The life of Bruce Frederick Cummings, who wrote under the name of W. N. P. Barbellion, was short, tragically curtailed by multiple sclerosis. He was born in 1889 and died in 1919.
Started when he was thirteen, this remarkable journal, described by Ronald Blythe as 'among the most moving diaries ever created', documents the rest of his life. Filled with devastating frankness, keen observation and a sort of stoicism, it is, in the words of the author 'a study in the nude'.
One of the last entries can act as his epitaph: 'I am only twenty-eight, but I have telescoped into those few years a tolerably long life: I have loved and married, and have a family; I have wept and enjoyed, struggled and overcome, and when the hour comes I shall be content to die'.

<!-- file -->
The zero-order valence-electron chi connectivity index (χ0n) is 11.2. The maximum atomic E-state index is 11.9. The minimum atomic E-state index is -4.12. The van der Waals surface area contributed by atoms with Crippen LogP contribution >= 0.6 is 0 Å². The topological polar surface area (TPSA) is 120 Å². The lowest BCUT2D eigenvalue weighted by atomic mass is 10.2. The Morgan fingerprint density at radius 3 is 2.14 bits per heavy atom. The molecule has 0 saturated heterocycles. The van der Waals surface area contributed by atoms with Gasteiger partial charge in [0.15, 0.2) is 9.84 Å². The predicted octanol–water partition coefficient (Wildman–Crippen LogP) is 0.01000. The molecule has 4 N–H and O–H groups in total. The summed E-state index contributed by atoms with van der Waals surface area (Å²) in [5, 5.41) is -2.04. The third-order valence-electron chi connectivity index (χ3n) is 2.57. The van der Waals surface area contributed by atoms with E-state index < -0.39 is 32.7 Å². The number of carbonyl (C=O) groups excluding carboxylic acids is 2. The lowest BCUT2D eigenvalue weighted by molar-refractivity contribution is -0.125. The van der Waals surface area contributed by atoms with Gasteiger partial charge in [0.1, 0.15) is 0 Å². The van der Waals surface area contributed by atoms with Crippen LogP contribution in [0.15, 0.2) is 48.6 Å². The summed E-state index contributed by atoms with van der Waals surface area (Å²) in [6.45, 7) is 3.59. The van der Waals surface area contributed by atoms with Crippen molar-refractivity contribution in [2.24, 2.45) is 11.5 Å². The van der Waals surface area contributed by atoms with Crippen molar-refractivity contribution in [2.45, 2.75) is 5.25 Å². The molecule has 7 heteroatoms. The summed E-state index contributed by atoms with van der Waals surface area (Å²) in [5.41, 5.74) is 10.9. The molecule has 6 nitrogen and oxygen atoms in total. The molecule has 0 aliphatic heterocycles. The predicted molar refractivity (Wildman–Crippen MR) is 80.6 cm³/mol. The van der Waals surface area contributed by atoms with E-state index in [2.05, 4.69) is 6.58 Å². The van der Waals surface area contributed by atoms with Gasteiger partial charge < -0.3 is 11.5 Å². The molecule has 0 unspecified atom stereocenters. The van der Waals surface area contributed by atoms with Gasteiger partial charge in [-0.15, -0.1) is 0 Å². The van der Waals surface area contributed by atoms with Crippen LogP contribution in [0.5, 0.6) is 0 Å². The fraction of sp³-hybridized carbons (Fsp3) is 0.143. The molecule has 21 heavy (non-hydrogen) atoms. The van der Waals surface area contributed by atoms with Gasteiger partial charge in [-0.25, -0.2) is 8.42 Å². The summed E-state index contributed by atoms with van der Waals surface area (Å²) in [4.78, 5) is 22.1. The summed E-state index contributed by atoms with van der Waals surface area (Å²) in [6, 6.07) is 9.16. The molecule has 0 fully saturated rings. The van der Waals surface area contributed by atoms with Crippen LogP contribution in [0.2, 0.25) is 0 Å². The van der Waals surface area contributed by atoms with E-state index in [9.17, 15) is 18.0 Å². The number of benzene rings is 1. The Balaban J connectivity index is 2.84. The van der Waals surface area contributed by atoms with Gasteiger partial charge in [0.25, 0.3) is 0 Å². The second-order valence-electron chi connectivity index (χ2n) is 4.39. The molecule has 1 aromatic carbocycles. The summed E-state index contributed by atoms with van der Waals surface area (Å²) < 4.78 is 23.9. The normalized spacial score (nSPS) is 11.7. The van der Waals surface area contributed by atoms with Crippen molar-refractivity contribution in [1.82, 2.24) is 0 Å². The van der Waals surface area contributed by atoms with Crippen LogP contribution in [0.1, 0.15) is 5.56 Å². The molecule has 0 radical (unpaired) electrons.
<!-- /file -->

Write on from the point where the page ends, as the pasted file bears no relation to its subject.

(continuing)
W. N. P. Barbellion ( Bruce Frederick Cummings)(1889-1919) was a naturalist by profession working at the Natural History Museum. He suffered ill-health from childhood, and, when rejected for active service in the First World War, discovered he was suffering from what is now known as multiple sclerosis. His distinctive pseudonym was created in the following way. The initials stood for three people he deemed failures: W(ilhelm) N(ero) P(ilate), and the surname, Barbellion, was taken from a sweetshop in Bond Street.